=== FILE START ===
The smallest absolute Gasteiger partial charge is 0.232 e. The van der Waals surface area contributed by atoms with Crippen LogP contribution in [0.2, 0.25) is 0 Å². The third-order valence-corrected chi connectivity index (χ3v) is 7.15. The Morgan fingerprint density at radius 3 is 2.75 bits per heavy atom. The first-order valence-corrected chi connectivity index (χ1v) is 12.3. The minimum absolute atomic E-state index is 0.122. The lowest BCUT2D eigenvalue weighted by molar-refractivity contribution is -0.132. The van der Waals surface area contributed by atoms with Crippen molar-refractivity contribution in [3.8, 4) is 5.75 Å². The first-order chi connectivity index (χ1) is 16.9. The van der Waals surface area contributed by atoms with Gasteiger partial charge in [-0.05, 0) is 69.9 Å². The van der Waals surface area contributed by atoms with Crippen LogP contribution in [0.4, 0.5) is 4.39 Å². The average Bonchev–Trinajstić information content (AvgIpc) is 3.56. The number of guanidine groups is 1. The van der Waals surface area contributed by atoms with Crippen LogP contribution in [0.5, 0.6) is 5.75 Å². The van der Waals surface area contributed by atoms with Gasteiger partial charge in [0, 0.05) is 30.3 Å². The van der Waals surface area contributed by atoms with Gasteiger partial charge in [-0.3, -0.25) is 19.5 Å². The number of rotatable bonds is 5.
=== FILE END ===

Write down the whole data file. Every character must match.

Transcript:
The smallest absolute Gasteiger partial charge is 0.232 e. The van der Waals surface area contributed by atoms with Crippen LogP contribution in [0.2, 0.25) is 0 Å². The third-order valence-corrected chi connectivity index (χ3v) is 7.15. The Morgan fingerprint density at radius 3 is 2.75 bits per heavy atom. The first-order valence-corrected chi connectivity index (χ1v) is 12.3. The minimum absolute atomic E-state index is 0.122. The lowest BCUT2D eigenvalue weighted by molar-refractivity contribution is -0.132. The van der Waals surface area contributed by atoms with Crippen molar-refractivity contribution in [3.8, 4) is 5.75 Å². The first-order chi connectivity index (χ1) is 16.9. The van der Waals surface area contributed by atoms with Gasteiger partial charge in [-0.05, 0) is 69.9 Å². The van der Waals surface area contributed by atoms with Crippen LogP contribution in [0.4, 0.5) is 4.39 Å². The average Bonchev–Trinajstić information content (AvgIpc) is 3.56. The number of guanidine groups is 1. The van der Waals surface area contributed by atoms with Crippen LogP contribution in [0.5, 0.6) is 5.75 Å². The van der Waals surface area contributed by atoms with Gasteiger partial charge in [0, 0.05) is 30.3 Å². The van der Waals surface area contributed by atoms with Gasteiger partial charge in [-0.3, -0.25) is 19.5 Å². The number of rotatable bonds is 5.